I am actually petrified of scooters. I only drove one once when we rented it at the beach at my dad's insistence. So when we rented only three scooters, I was the natural choice for one of the people to ride in the back. On the way up, I rode with my brother, and as we drove up the winding road, we spontaneously burst into "Jesus Wants Me for a Sunbeam" in high and low pitched voices. When we had completed our impromptu recital, we both reflected on how we had just sung a primary song while riding up a mountain in the jungle on a scooter. Huzzah! We could cross that item off our bucket lists! What a great moment that was.
On the way down, I rode with Janine. Apparently neither of my siblings like riding with me on the back so they switched off. On the way down we had to drive through the lanes of terrible traffic and Janine did not like it all. So much so, she even wrote a song about it to sing as we rode, called "Riding a Scooter in Town." In it's most popular form, it followed the melody of "I'm Just a Little Black Raincloud," and used every word we could think of that rhymed with "all." Another great moment.
The Daddy Daughter Wat Tour
The Saturday we were in Chiang Mai the family was tired and went back to the hotel for a nap after a morning of shopping. Daddy and I decided it would be more fun to go see some wats and take pictures. So we rented a scooter and rode around to different ones that interested us and took pictures. Wat Phra Sing was where I saw the Man With the Panda Parasol, and Dad got equally giddy about a bamboo mug because it reminded him of one he had attempted to carve on his mission.
There was plenty going on because of New Year's, and I was so excited by all the different bots (buildings in a temple). Seriously, I love Asian architecture. Dad seemed to think it was fun to take pictures of me taking pictures, so I now have several pictures of myself squinting at my viewfinder. Delightful.
You Say You Wanna Revolution . . .
We went to Beijing for three days on our way to Thailand, and while there, I really wanted to Tiananmen Square, mostly because "The Lone Rebel" is one of my favourite photographs. So Daddy, Neen and I went. While there, Janine had the sudden desire to sing "Revolution" by the Beatles. It caught on and we all felt slightly rebellious and wary of communist soldiers, but we sang anyway.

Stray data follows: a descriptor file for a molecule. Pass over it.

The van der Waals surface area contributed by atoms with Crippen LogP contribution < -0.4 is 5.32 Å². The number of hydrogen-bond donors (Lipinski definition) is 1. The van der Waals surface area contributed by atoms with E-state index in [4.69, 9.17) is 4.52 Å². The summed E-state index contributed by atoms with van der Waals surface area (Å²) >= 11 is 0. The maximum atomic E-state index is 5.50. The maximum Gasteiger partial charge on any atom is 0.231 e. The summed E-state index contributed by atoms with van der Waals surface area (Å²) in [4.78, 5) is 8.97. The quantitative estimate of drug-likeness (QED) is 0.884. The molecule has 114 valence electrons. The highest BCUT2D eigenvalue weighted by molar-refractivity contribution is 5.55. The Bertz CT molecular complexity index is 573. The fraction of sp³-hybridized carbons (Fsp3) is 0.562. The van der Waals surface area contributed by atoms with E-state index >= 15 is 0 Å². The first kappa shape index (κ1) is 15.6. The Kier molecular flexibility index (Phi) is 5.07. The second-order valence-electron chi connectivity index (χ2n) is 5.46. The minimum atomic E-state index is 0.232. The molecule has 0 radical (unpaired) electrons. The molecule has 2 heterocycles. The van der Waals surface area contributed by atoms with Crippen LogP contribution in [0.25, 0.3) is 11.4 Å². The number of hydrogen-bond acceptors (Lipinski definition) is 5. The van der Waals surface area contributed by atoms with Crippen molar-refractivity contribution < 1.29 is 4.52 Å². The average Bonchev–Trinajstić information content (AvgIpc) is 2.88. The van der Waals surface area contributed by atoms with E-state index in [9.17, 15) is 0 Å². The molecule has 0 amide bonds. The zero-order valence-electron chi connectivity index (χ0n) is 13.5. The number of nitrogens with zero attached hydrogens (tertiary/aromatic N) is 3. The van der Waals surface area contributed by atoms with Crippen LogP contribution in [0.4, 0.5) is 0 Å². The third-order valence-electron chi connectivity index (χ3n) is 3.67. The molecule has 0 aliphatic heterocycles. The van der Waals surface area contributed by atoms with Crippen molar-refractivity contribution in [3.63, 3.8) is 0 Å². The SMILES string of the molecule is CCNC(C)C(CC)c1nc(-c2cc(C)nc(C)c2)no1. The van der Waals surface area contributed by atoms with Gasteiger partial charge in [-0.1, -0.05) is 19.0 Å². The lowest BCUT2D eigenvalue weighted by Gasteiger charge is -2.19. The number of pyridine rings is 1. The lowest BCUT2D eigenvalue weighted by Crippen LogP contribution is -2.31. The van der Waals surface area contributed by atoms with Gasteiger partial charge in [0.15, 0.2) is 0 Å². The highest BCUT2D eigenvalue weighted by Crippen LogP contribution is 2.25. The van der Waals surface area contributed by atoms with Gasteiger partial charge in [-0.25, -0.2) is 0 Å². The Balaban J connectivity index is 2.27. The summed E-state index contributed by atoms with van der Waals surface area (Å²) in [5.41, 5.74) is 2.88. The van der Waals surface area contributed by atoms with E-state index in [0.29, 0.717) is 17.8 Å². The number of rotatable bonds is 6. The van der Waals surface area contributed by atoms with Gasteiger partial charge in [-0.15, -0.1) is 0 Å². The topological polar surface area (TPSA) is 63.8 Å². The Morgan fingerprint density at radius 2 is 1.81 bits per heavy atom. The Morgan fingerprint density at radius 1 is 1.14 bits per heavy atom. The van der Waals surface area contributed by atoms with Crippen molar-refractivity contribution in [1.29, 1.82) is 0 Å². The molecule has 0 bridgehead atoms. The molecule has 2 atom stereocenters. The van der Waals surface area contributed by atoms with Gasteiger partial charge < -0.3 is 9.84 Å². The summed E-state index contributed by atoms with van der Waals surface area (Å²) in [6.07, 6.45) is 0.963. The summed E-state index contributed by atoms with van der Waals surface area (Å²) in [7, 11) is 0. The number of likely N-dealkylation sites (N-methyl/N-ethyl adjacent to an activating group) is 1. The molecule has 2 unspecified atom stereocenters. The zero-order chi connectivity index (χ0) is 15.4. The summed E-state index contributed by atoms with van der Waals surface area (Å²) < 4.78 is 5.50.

Luging Down One of the Seven World Wonders
Naturally we had to go to the Great Wall. We went to a spot called MuTianYu, hiked along quite a ways, I took lots of pictures and then we had to get down. You ride a chairlift up to the wall, but on the way down, you have the option to ride these little toboggans down a metal luge track. It was definitely a highlight of the Great Wall, and now I can say I rode a toboggan down from the Great Wall. YIPPEE!
The Mandarin Oriental
As a special treat, Mom, Janine and I went to the Mandarin Oriental for tea while in Bangkok. FYI - the Mandarin Oriental is a very nice, fancy, old hotel. I like tea, I love dressing up, and pretending to be posh is one of my passions, so I was so excited. We made ourselves all pretty, took our designer knockoff bags from Beijing, and went for tea.
The room where the tea is held is called the Author's Lounge. Throughout history lots of famous writer's have sat in that room and had tea while they write. I felt the strong desire to have my pen and notebook while sitting there, but the tea itself was enough to keep me entertained. I had a delicious rooibos, and the sandwiches and cakes were also scrumptious. Plus they were so very attentive, the room felt like we were in a Victorian movie, and there was an acoustic guitar playing while we had tea. I loved it.
If I were going to make a pie in the sky kind of goal, it would be to return to the Mandarin Oriental and have tea after I'm published and really belong in the Author's Lounge. In that dream, I would bring my notebook.
I preferred other days more, but I can hardly skip over the whole week we spent at Koh Lanta. Mostly I just loved sitting at the beach with my nose in a book or writing, and jumping in to the sea everyday. I also loved eating very fresh fish, seeing monkeys, and deep sea fishing. It was great to have a week of relaxing in the middle of all that sightseeing, and I got some great sunset shots over the beach.
Well, there you have it, my Thai blog. Seeing as uploading photos is such a pain here, I'll be making a facebook album in a little while. Look for more photos there, unless you're not on facebook, in which case, well, enjoy those I included.